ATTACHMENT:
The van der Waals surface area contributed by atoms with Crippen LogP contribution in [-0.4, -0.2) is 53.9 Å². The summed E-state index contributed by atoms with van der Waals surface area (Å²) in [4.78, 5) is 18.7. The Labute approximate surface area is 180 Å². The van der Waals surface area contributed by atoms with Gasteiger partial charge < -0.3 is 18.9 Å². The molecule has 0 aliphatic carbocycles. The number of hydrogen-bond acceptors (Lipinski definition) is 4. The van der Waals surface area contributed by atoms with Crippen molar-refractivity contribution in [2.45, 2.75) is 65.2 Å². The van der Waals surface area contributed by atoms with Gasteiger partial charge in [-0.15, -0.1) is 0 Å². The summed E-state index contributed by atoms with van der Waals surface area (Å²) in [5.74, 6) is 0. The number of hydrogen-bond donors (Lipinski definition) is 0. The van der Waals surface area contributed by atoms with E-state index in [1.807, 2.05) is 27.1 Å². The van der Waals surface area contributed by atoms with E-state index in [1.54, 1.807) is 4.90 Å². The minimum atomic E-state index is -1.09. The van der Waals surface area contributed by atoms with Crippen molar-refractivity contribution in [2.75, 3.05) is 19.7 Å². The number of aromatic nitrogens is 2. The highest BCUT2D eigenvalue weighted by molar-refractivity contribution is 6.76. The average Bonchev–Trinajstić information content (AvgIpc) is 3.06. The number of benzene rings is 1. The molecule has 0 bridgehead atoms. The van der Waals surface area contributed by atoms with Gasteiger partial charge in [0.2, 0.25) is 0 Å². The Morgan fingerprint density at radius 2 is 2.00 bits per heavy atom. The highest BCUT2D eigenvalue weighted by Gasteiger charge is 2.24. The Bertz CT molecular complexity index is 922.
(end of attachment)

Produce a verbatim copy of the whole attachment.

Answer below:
The van der Waals surface area contributed by atoms with Crippen LogP contribution in [-0.4, -0.2) is 53.9 Å². The summed E-state index contributed by atoms with van der Waals surface area (Å²) in [4.78, 5) is 18.7. The Labute approximate surface area is 180 Å². The van der Waals surface area contributed by atoms with Gasteiger partial charge < -0.3 is 18.9 Å². The molecule has 0 aliphatic carbocycles. The number of hydrogen-bond acceptors (Lipinski definition) is 4. The van der Waals surface area contributed by atoms with Crippen molar-refractivity contribution in [2.45, 2.75) is 65.2 Å². The van der Waals surface area contributed by atoms with Gasteiger partial charge in [-0.15, -0.1) is 0 Å². The summed E-state index contributed by atoms with van der Waals surface area (Å²) in [5.74, 6) is 0. The number of hydrogen-bond donors (Lipinski definition) is 0. The van der Waals surface area contributed by atoms with E-state index in [1.807, 2.05) is 27.1 Å². The van der Waals surface area contributed by atoms with E-state index in [1.54, 1.807) is 4.90 Å². The minimum atomic E-state index is -1.09. The van der Waals surface area contributed by atoms with Crippen molar-refractivity contribution in [2.75, 3.05) is 19.7 Å². The number of aromatic nitrogens is 2. The highest BCUT2D eigenvalue weighted by molar-refractivity contribution is 6.76. The average Bonchev–Trinajstić information content (AvgIpc) is 3.06. The number of benzene rings is 1. The molecule has 0 bridgehead atoms. The van der Waals surface area contributed by atoms with Gasteiger partial charge in [0.2, 0.25) is 0 Å². The Morgan fingerprint density at radius 2 is 2.00 bits per heavy atom. The highest BCUT2D eigenvalue weighted by Gasteiger charge is 2.24. The Bertz CT molecular complexity index is 922.